We illustrate the application of the conceptual analysis (CA) method outlined in Part I by the example of quantum mechanics. In the present part the Hilbert space structure of conventional quantum mechanics is deduced as a consequence of postulates specifying further idealized concepts. A critical discussion of the idealizations of quantum mechanics is proposed. Quantum mechanics is characterized as a “statistically complete” theory and a simple and elegant formal recipe for the construction of the fundamental (...)
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  26. P. R. Holland, A. Kyprianidis & J. P. Vigier (1987). Trajectories and Causal Phase-Space Approach to Relativistic Quantum Mechanics. Foundations of Physics 17 (5):531-548.score: 144.0
    We analyze phase-space approaches to relativistic quantum mechanics from the viewpoint of the causal interpretation. In particular, we discuss the canonical phase space associated with stochastic quantization, its relation to Hilbert space, and the Wigner-Moyal formalism. We then consider the nature of Feynman paths, and the problem of nonlocality, and conclude that a perfectly consistent relativistically covariant interpretation of quantum mechanics which retains the notion of particle trajectory is possible.
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  27. Giancarlo Ghirardi (1996). Quantum Dynamical Reduction and Reality: Replacing Probability Densities with Densities in Real Space. [REVIEW] Erkenntnis 45 (2-3):349 - 365.score: 144.0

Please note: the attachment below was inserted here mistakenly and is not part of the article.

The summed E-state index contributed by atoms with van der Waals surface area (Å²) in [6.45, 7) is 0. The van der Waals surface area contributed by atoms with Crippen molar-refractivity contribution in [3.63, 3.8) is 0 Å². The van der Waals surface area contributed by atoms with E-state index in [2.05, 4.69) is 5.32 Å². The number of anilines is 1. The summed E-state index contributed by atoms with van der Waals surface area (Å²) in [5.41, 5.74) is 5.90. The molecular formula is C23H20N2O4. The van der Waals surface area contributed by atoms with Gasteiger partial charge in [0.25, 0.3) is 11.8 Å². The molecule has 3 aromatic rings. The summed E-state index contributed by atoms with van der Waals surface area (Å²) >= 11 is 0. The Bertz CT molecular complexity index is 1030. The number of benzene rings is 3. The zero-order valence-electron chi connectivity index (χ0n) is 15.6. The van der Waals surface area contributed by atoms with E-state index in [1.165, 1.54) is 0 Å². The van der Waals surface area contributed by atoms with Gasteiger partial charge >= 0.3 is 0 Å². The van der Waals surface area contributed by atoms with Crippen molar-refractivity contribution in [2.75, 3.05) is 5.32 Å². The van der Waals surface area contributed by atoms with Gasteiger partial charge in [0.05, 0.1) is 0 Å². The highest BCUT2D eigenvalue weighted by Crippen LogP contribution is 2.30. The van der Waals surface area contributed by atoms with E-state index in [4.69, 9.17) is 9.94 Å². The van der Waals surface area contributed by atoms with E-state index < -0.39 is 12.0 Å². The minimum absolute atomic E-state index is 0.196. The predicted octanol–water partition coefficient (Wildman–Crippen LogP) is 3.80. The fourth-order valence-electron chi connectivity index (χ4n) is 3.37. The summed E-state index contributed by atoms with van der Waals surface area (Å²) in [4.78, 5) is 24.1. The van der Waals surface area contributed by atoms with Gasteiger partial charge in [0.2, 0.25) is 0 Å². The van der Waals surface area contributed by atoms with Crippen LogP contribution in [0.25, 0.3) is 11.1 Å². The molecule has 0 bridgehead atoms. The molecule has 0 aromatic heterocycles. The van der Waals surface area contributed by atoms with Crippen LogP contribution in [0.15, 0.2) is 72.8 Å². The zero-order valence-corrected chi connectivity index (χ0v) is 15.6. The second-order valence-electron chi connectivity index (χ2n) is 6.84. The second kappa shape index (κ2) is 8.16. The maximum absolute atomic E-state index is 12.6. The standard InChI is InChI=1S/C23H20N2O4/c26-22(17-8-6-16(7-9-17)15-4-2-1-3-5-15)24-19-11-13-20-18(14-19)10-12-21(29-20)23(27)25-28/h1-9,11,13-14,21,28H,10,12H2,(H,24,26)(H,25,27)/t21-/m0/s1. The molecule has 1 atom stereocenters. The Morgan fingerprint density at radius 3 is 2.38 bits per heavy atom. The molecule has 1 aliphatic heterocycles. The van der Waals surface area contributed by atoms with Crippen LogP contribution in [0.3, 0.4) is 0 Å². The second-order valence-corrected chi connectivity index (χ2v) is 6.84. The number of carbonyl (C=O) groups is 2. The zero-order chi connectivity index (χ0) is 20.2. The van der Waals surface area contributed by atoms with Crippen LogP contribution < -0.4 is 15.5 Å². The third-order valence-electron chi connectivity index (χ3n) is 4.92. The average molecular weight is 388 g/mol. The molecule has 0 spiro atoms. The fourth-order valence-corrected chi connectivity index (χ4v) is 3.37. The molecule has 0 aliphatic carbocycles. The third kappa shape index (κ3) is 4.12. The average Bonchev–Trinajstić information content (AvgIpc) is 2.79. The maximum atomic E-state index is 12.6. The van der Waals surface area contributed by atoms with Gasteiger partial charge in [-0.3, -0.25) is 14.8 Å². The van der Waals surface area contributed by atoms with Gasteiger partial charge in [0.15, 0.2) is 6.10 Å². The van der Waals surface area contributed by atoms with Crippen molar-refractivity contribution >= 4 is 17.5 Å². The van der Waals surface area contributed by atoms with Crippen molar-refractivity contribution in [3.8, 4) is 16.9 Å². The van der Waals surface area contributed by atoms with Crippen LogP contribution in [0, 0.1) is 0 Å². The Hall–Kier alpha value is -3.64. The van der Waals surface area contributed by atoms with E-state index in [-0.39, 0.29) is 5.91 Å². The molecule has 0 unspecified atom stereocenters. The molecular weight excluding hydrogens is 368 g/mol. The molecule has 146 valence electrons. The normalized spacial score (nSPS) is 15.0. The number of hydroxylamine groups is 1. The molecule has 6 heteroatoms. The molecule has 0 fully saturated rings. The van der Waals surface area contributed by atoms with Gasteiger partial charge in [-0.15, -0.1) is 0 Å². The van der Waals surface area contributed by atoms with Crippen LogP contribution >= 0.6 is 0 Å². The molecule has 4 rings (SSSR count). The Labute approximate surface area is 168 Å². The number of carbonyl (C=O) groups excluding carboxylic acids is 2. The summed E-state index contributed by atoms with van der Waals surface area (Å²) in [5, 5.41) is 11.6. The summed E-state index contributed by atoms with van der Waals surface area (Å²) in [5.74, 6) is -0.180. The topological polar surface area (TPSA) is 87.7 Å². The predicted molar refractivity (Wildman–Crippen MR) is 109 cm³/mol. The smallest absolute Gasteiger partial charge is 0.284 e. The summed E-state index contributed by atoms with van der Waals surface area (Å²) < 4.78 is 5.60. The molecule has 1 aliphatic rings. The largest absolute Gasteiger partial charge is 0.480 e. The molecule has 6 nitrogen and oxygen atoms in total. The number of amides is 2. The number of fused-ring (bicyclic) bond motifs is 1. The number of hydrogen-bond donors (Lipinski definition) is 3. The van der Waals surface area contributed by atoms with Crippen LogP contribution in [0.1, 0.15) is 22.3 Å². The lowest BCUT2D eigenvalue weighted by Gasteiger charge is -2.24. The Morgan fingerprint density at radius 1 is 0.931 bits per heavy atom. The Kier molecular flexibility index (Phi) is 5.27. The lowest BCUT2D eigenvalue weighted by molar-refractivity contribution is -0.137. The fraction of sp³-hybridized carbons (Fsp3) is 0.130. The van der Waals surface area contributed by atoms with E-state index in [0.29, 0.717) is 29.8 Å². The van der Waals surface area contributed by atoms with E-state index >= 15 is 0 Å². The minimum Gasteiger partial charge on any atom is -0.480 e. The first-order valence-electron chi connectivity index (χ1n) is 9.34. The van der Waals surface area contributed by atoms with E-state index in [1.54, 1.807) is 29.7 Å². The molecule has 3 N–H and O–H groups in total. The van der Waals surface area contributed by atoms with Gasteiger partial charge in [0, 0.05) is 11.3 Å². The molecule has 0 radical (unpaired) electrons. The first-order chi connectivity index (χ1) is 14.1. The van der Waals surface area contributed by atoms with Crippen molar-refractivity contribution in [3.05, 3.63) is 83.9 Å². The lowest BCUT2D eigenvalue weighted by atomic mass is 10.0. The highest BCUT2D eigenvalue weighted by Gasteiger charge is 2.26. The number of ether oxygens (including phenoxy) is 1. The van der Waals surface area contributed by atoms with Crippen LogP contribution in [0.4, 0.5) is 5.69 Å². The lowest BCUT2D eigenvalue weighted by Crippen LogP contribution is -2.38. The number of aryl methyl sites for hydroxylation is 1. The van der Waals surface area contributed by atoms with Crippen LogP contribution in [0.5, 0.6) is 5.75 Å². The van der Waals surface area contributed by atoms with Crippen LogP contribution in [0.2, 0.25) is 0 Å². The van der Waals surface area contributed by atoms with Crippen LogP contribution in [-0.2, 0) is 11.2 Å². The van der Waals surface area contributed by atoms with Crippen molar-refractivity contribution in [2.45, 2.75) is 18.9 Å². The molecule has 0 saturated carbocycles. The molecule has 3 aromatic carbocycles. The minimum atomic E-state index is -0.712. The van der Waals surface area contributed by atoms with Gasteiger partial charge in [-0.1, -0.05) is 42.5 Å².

Consideration is given to recent attempts to solve the objectification problem of quantum mechanics by considering nonlinear and stochastic modifications of Schrödinger's evolution equation. Such theories agree with all predictions of standard quantum mechanics concerning microsystems but forbid the occurrence of superpositions of macroscopically different states. It is shown that the appropriate interpretation for such theories is obtained by replacing the probability densities of standard quantum mechanics with mass densities in real space. Criteria allowing a precise (...)
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  28. H. S. Green (1978). Quantum Mechanics of Space and Time. Foundations of Physics 8 (7-8):573-591.score: 144.0
    A formulation of relativistic quantum mechanics is presented independent of the theory of Hilbert space and also independent of the hypothesis of spacetime manifold. A hierarchy is established in the nondistributive lattice of physical ensembles, and it is shown that the projections relating different members of the hierarchy form a semigroup. It is shown how to develop a statistical theory based on the definition of a statistical operator. Involutions defined on the matrix representations of the semigroup are interpreted (...)